Q: You mentioned the lady to your left getting dangerously close. Are you looking nervously over your shoulder or do you think that the performances can improve and you can hold on to that place?
VM: As I said, I was quite pleased with the free practice performance today. It’s certainly a step ahead from Japan and Korea, so that gives me confidence we are heading in the right direction. I also realise the constraints under which we are operating, because the window available to us mechanically is quite a short one. But having said that, I think the results will speak for themselves going forward.
Q: Let me turn to Eric next. In terms of results, Lotus continue to go forward, involved in a three-way battle for second place in the constructors’ championship. What are your targets for the remaining four races of the season?
Eric Boullier: Well the target is obviously to chase podium finishes and those kind of fights every race. I think this is the prize to chase, to get the chance to be in the second place, or on the podium of the constructors’ championship.
Q: Romain Grosjean has scored back-to-back podiums in the last two races for the first time in his career. Can you tell us a bit about his form at the moment? Is he a man that could lead your team for next season?
EB: We are definitely pleased with his performance, since Germany actually. Clearly, something switched on and he is working better. I mean the same tyre story as well, the latest spec of tyres suit a little bit more his driving style than Kimi’s one. But yes, we are pleased that he is stepping up. We don’t have a policy of driver number one and number two but we needed him obviously to step up, yes.
Q: Enough to suggest to yourself that you’re looking for one more driver for next season or not?
EB: Yes, definitely. Normally we compete with two cars!
Q: But Romain definitely in for next year?
EB: Romain has a contract signed anyway for next year. It’s just, say, a matter of confirmation. We are being prudent after last obviously. But I think it’s on its way to be confirmed soon.
Q: Let me turn to Stefano next, if I can. This morning, for Fernando Alonso, not the best start to the weekend with a gearbox problem. Can you explain a bit more about what happened?
Stefano Domenicali: Yeah, it’s true. Unfortunately we couldn’t do the programme we were expecting to do. We had a problem on a little spring inside the gearbox, so at the end of the day we were able change it and to keep the gearbox for the session.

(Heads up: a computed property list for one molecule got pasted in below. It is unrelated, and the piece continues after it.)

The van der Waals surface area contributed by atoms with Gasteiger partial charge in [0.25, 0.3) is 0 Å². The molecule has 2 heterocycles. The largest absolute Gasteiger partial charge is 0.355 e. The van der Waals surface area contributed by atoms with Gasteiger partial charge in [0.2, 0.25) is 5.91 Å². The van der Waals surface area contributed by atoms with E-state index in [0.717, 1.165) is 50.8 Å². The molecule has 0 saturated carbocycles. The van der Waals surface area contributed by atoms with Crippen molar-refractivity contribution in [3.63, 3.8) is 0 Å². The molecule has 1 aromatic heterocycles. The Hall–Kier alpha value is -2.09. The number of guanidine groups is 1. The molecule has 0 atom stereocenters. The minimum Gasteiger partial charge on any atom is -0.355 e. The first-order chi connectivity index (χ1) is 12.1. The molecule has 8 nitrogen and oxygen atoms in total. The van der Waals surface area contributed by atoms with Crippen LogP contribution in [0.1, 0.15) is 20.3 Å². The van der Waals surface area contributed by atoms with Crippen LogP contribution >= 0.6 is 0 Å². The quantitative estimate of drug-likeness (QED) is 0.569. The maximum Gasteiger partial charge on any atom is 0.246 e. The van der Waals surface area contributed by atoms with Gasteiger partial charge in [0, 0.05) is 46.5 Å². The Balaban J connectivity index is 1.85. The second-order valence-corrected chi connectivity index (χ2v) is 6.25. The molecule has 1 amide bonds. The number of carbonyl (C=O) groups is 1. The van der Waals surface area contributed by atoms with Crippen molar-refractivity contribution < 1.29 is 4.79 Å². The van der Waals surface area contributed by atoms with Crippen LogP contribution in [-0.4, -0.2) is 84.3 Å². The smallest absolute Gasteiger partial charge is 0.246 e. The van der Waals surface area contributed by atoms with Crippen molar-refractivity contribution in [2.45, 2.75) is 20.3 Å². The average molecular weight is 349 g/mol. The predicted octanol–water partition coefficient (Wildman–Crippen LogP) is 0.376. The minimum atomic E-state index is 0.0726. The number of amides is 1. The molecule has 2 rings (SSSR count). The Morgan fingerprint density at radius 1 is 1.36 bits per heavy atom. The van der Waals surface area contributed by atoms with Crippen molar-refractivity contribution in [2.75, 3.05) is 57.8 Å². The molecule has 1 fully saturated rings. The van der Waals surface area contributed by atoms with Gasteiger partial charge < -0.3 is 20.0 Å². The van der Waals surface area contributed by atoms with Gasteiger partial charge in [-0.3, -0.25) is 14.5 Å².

Q: This was a race gearbox?
Q: So it will be fine for the rest of the weekend?
SD: I hope so.
Q: You’ll need it and you’ll need a good performance from Fernando and Felipe, because as Eric was touching on, that battle for second place in the constructors’ championship is mathematically out of your reach this weekend, could go right down to the wire?
SD: For sure, the fight is very strong. We know that around us there is Mercedes and Lotus, who are very competitive and we cannot be complacent. We have second but if we want to beat the opposition we need to perform well with both drivers and with the team of course. It will be for us a very intense end of the season. We know that everyone wants to reach that; we are the same, with the others. It will not be easy because in the last couple of Grand Prix we saw that Mercedes and Lotus have increased their performance but we will fight up to the end, that’s for sure.
Q: ‘and on the subject, Ross, of that intense battle between now and the end of the season, is that something you welcome at Mercedes, or causing you a headache you could do without with 2014 and the big regulation changes looming large?
Ross Brawn: No, I think this business is mostly about managing several programmes and obviously from a development perspective most, or all, of our efforts are in the 2014 programme. Couple of things we still want to learn with this car and in terms of racing, I think what’s crucial for these last four races boils down to who races most effectively – because I think the teams are all quite close. We’ve not raced very well the last few races. I don’t think we’ve scored the points that we could have done or should have done and it’s now up to us to make sure we race well in the last four races. Of course if we had something available to make the car go faster, we’d fit it but we don’t – and I don’t think the others do, so I think between the three teams it’s a question now of who races well: the team; the strategy; the drivers and that will determine who finishes second in the championship.
Q: And there’s always that little matter of your future in the sport as well – something that might have been discussed on a few occasions in 2013. I think earlier this year you were quoted as saying there will be a soft hand-over to Paddy Lowe. You later denied that. Niki Lauda now says he wants you to stay. Lewis and Nico both want you to stay as well, so what conditions would keep you at Mercedes for the future?
RB: Well there is a transition going on. We’re just determining what will be the best timing for that. I want the team to be in the best possible place for next year, so I think when the time is right we’ll let everyone know what we’re doing. But at the present time that’s all I want to say on the matter.
Q: Christian, you’re quite a superstitious man and you will take nothing lightly for this weekend but there might be a stack of celebratory tee-shirts around the back of the Red Bull garage and the champagne might be on ice and it could be a double-championship winning celebration for you this weekend. What would it mean to you and to the Red Bull team to make it four double-championships in a row?